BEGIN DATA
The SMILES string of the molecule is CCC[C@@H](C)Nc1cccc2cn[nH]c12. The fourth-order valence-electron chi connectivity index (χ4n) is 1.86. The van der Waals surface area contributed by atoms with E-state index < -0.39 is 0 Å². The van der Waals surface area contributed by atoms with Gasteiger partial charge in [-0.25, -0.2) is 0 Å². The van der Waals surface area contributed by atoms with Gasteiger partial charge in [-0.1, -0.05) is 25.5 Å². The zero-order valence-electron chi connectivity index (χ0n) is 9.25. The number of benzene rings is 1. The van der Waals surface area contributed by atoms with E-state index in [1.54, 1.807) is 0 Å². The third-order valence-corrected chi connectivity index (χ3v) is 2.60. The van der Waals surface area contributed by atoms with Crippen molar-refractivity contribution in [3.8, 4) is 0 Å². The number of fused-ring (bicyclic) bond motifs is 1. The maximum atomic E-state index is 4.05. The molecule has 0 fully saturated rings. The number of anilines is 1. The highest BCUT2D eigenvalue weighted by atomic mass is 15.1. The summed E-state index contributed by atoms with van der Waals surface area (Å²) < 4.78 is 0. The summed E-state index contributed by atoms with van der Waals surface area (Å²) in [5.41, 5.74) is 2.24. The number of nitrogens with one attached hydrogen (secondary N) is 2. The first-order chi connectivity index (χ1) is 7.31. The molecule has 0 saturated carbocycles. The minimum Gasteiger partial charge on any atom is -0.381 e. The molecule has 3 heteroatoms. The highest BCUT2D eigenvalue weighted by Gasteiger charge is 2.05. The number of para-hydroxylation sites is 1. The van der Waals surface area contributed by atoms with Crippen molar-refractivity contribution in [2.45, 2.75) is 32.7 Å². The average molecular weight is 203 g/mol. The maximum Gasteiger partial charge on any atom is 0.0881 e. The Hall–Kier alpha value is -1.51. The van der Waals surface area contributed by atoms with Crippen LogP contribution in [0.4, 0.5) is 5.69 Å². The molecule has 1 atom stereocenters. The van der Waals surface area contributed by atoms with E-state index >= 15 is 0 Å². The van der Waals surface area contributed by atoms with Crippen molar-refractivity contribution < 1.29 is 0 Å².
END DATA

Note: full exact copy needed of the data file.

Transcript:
The SMILES string of the molecule is CCC[C@@H](C)Nc1cccc2cn[nH]c12. The fourth-order valence-electron chi connectivity index (χ4n) is 1.86. The van der Waals surface area contributed by atoms with E-state index < -0.39 is 0 Å². The van der Waals surface area contributed by atoms with Gasteiger partial charge in [-0.25, -0.2) is 0 Å². The van der Waals surface area contributed by atoms with Gasteiger partial charge in [-0.1, -0.05) is 25.5 Å². The zero-order valence-electron chi connectivity index (χ0n) is 9.25. The number of benzene rings is 1. The van der Waals surface area contributed by atoms with E-state index in [1.54, 1.807) is 0 Å². The third-order valence-corrected chi connectivity index (χ3v) is 2.60. The van der Waals surface area contributed by atoms with Crippen molar-refractivity contribution in [3.8, 4) is 0 Å². The number of fused-ring (bicyclic) bond motifs is 1. The maximum atomic E-state index is 4.05. The molecule has 0 fully saturated rings. The number of anilines is 1. The highest BCUT2D eigenvalue weighted by atomic mass is 15.1. The summed E-state index contributed by atoms with van der Waals surface area (Å²) < 4.78 is 0. The summed E-state index contributed by atoms with van der Waals surface area (Å²) in [5.41, 5.74) is 2.24. The number of nitrogens with one attached hydrogen (secondary N) is 2. The first-order chi connectivity index (χ1) is 7.31. The molecule has 0 saturated carbocycles. The minimum Gasteiger partial charge on any atom is -0.381 e. The molecule has 3 heteroatoms. The highest BCUT2D eigenvalue weighted by Gasteiger charge is 2.05. The number of para-hydroxylation sites is 1. The van der Waals surface area contributed by atoms with Crippen molar-refractivity contribution in [2.45, 2.75) is 32.7 Å². The average molecular weight is 203 g/mol. The maximum Gasteiger partial charge on any atom is 0.0881 e. The Hall–Kier alpha value is -1.51. The van der Waals surface area contributed by atoms with Crippen LogP contribution in [0.4, 0.5) is 5.69 Å². The molecule has 1 atom stereocenters. The van der Waals surface area contributed by atoms with E-state index >= 15 is 0 Å². The van der Waals surface area contributed by atoms with Crippen molar-refractivity contribution < 1.29 is 0 Å².